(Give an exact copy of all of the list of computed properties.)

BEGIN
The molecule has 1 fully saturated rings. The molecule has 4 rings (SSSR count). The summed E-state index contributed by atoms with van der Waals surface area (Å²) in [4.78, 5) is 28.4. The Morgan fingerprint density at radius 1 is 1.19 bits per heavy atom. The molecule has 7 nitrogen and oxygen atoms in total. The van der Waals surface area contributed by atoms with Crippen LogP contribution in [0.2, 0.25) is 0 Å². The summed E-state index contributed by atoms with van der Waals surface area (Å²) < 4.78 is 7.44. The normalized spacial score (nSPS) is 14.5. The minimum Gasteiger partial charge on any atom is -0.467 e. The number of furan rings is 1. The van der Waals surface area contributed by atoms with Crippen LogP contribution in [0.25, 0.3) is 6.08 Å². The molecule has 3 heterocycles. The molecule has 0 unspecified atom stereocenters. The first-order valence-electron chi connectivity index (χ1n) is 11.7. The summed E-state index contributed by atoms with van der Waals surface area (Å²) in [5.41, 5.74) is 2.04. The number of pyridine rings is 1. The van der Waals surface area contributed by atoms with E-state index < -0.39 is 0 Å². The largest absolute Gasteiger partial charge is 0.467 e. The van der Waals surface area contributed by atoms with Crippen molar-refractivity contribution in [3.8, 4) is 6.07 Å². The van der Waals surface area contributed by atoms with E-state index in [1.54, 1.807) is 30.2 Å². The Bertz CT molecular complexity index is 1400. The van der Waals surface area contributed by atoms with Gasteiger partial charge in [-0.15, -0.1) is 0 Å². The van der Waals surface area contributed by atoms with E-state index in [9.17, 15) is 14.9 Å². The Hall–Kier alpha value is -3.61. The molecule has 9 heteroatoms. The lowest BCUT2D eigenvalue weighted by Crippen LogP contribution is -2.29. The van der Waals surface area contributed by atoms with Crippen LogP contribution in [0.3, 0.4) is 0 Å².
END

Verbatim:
The molecule has 1 fully saturated rings. The molecule has 4 rings (SSSR count). The summed E-state index contributed by atoms with van der Waals surface area (Å²) in [4.78, 5) is 28.4. The Morgan fingerprint density at radius 1 is 1.19 bits per heavy atom. The molecule has 7 nitrogen and oxygen atoms in total. The van der Waals surface area contributed by atoms with Crippen LogP contribution in [0.2, 0.25) is 0 Å². The summed E-state index contributed by atoms with van der Waals surface area (Å²) < 4.78 is 7.44. The normalized spacial score (nSPS) is 14.5. The minimum Gasteiger partial charge on any atom is -0.467 e. The number of furan rings is 1. The van der Waals surface area contributed by atoms with Crippen LogP contribution in [0.25, 0.3) is 6.08 Å². The molecule has 3 heterocycles. The molecule has 0 unspecified atom stereocenters. The first-order valence-electron chi connectivity index (χ1n) is 11.7. The summed E-state index contributed by atoms with van der Waals surface area (Å²) in [5.41, 5.74) is 2.04. The number of pyridine rings is 1. The van der Waals surface area contributed by atoms with E-state index < -0.39 is 0 Å². The largest absolute Gasteiger partial charge is 0.467 e. The van der Waals surface area contributed by atoms with Crippen molar-refractivity contribution in [3.8, 4) is 6.07 Å². The van der Waals surface area contributed by atoms with E-state index in [1.54, 1.807) is 30.2 Å². The Bertz CT molecular complexity index is 1400. The van der Waals surface area contributed by atoms with Gasteiger partial charge in [-0.15, -0.1) is 0 Å². The van der Waals surface area contributed by atoms with E-state index in [9.17, 15) is 14.9 Å². The Hall–Kier alpha value is -3.61. The molecule has 9 heteroatoms. The lowest BCUT2D eigenvalue weighted by Crippen LogP contribution is -2.29. The van der Waals surface area contributed by atoms with Crippen LogP contribution in [0.3, 0.4) is 0 Å².